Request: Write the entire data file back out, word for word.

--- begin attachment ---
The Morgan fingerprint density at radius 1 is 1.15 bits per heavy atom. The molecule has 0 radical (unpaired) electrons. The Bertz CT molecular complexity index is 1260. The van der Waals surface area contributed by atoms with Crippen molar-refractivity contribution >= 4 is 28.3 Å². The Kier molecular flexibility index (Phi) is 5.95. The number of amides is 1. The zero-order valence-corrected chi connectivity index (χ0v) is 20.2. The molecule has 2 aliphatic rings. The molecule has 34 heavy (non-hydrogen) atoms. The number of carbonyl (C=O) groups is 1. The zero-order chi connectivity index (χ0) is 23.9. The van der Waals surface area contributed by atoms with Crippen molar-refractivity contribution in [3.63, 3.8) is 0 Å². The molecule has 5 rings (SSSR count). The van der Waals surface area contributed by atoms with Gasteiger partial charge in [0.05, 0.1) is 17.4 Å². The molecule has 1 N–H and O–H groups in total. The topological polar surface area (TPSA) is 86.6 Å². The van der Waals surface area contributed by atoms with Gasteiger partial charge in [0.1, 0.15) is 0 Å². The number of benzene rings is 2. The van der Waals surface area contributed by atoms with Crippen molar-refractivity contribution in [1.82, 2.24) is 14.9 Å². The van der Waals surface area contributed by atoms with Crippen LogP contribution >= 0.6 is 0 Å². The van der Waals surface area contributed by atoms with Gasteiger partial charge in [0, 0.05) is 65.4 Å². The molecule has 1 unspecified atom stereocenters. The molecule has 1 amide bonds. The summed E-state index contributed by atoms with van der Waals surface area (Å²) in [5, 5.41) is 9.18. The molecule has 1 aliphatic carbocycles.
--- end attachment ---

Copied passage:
The Morgan fingerprint density at radius 1 is 1.15 bits per heavy atom. The molecule has 0 radical (unpaired) electrons. The Bertz CT molecular complexity index is 1260. The van der Waals surface area contributed by atoms with Crippen molar-refractivity contribution >= 4 is 28.3 Å². The Kier molecular flexibility index (Phi) is 5.95. The number of amides is 1. The zero-order valence-corrected chi connectivity index (χ0v) is 20.2. The molecule has 2 aliphatic rings. The molecule has 34 heavy (non-hydrogen) atoms. The number of carbonyl (C=O) groups is 1. The zero-order chi connectivity index (χ0) is 23.9. The van der Waals surface area contributed by atoms with Crippen molar-refractivity contribution in [3.63, 3.8) is 0 Å². The molecule has 5 rings (SSSR count). The van der Waals surface area contributed by atoms with Gasteiger partial charge in [0.05, 0.1) is 17.4 Å². The molecule has 1 N–H and O–H groups in total. The topological polar surface area (TPSA) is 86.6 Å². The van der Waals surface area contributed by atoms with Gasteiger partial charge in [0.1, 0.15) is 0 Å². The number of benzene rings is 2. The van der Waals surface area contributed by atoms with Crippen molar-refractivity contribution in [1.82, 2.24) is 14.9 Å². The van der Waals surface area contributed by atoms with Crippen LogP contribution >= 0.6 is 0 Å². The van der Waals surface area contributed by atoms with Gasteiger partial charge in [0, 0.05) is 65.4 Å². The molecule has 1 unspecified atom stereocenters. The molecule has 1 amide bonds. The summed E-state index contributed by atoms with van der Waals surface area (Å²) in [5, 5.41) is 9.18. The molecule has 1 aliphatic carbocycles.